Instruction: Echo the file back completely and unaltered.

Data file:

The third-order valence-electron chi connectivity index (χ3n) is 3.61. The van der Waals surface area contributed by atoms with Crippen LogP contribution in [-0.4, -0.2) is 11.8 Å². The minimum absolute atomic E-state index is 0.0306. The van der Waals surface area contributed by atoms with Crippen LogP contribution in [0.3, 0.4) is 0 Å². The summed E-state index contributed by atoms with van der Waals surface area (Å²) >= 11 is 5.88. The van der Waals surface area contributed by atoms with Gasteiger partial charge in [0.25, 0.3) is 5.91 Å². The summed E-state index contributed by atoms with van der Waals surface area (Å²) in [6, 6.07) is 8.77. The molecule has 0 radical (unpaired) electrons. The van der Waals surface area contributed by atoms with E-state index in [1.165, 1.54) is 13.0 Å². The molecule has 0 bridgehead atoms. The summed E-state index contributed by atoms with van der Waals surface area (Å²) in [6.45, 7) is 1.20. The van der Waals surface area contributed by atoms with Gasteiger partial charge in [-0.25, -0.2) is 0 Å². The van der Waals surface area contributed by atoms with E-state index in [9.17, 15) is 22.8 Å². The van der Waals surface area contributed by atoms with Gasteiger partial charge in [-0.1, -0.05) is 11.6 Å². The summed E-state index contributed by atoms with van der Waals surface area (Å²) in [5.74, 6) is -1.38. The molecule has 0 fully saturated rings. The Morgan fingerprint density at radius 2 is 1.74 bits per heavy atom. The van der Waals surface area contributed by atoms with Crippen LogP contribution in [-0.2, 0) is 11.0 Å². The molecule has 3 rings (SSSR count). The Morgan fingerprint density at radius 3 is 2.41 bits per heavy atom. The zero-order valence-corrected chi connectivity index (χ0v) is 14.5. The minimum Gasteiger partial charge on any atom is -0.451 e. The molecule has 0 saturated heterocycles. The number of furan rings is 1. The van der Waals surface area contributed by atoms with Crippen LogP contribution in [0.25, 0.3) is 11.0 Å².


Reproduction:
The third-order valence-electron chi connectivity index (χ3n) is 3.61. The van der Waals surface area contributed by atoms with Crippen LogP contribution in [-0.4, -0.2) is 11.8 Å². The minimum absolute atomic E-state index is 0.0306. The van der Waals surface area contributed by atoms with Crippen LogP contribution in [0.3, 0.4) is 0 Å². The summed E-state index contributed by atoms with van der Waals surface area (Å²) >= 11 is 5.88. The van der Waals surface area contributed by atoms with Gasteiger partial charge in [0.25, 0.3) is 5.91 Å². The summed E-state index contributed by atoms with van der Waals surface area (Å²) in [6, 6.07) is 8.77. The molecule has 0 radical (unpaired) electrons. The van der Waals surface area contributed by atoms with E-state index in [1.165, 1.54) is 13.0 Å². The molecule has 0 bridgehead atoms. The summed E-state index contributed by atoms with van der Waals surface area (Å²) in [6.45, 7) is 1.20. The van der Waals surface area contributed by atoms with Gasteiger partial charge in [-0.25, -0.2) is 0 Å². The van der Waals surface area contributed by atoms with E-state index in [9.17, 15) is 22.8 Å². The van der Waals surface area contributed by atoms with Gasteiger partial charge in [-0.1, -0.05) is 11.6 Å². The summed E-state index contributed by atoms with van der Waals surface area (Å²) in [5.74, 6) is -1.38. The molecule has 0 fully saturated rings. The Morgan fingerprint density at radius 2 is 1.74 bits per heavy atom. The van der Waals surface area contributed by atoms with Crippen LogP contribution in [-0.2, 0) is 11.0 Å². The molecule has 3 rings (SSSR count). The Morgan fingerprint density at radius 3 is 2.41 bits per heavy atom. The zero-order valence-corrected chi connectivity index (χ0v) is 14.5. The minimum Gasteiger partial charge on any atom is -0.451 e. The molecule has 0 saturated heterocycles. The number of furan rings is 1. The van der Waals surface area contributed by atoms with Crippen LogP contribution in [0.25, 0.3) is 11.0 Å².